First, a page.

This tongue-in-cheek look at the Illuminati leaves more questions than answers. Of course, that’s the way they like it.
Secret codes and cryptography are always fascinating, but Keenan’s examination of the supposedly current secret society is a jumble of information told in a sarcastic tone that falls flat. The book starts out well enough, with a brief discussion of the brain and a look at how humans are hard-wired to make connections between seemingly unrelated things, which leads to conspiracy theories. It also summarizes the creation of the original Order of the Illuminati and its Bavarian founder, Adam Weishaupt. From there, readers learn a little about the Templars, a little about the Freemasons, and a little about other secret societies. The book, like most good conspiracy theories, is quick to jump from interesting point to interesting point, but it’s light on evidence along the way. Statements are presented to the reader as facts, but there’s no way to know how Keenan came to these conclusions. For example, while discussing the New World Order, the book states that nearly 1/3 of American voters believe that the Order is “the global takeover by a secret government formed by the Illuminati and maybe aliens”; the part about the aliens is rescinded in the next paragraph, but there is no source for the part that is presented as fact. Keenan frequently alludes to “countless” websites, books, and videos but provides no backmatter for further reading or reference.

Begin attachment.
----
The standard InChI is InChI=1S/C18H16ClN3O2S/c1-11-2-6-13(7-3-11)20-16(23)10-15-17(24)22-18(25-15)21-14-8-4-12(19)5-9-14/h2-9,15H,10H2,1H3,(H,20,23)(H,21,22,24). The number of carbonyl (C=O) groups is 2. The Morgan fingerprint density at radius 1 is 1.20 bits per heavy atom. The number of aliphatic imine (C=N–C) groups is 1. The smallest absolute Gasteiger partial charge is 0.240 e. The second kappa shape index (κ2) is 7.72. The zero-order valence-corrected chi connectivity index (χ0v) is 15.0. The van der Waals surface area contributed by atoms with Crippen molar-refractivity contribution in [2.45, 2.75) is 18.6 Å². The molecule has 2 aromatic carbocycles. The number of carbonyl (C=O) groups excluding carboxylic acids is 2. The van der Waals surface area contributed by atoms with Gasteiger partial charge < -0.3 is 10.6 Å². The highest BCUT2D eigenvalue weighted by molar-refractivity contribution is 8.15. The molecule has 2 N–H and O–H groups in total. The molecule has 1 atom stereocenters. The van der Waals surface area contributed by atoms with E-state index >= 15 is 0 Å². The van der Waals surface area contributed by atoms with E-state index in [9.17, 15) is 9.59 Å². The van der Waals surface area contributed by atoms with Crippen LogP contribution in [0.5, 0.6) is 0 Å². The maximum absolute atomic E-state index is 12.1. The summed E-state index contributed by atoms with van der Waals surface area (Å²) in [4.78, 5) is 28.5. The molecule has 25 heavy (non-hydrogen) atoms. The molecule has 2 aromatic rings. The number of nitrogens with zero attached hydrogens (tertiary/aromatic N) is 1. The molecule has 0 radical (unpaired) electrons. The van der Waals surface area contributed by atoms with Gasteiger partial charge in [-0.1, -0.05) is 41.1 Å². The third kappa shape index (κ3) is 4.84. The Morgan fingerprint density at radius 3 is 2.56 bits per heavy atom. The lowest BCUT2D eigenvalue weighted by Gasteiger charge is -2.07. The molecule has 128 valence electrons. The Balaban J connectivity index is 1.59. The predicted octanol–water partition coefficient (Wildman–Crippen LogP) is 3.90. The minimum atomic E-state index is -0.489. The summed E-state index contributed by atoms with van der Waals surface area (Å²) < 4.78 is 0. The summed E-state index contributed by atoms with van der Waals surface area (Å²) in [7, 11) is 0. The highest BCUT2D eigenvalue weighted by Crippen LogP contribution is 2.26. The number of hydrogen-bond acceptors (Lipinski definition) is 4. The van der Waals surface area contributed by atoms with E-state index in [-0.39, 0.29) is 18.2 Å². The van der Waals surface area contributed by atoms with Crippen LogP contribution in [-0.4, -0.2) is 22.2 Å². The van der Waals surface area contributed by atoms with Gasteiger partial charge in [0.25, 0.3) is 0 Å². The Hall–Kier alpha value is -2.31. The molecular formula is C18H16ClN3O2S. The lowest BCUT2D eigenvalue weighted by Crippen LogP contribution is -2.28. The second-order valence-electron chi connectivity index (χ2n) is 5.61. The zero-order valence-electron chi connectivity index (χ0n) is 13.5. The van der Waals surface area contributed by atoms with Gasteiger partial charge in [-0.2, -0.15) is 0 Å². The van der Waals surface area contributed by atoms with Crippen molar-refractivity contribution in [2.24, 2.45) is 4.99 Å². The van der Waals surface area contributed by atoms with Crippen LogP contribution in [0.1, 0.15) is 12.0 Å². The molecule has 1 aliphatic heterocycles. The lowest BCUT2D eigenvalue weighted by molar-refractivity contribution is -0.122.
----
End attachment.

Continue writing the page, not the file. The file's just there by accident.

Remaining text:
Skip. (Nonfiction. 9-12)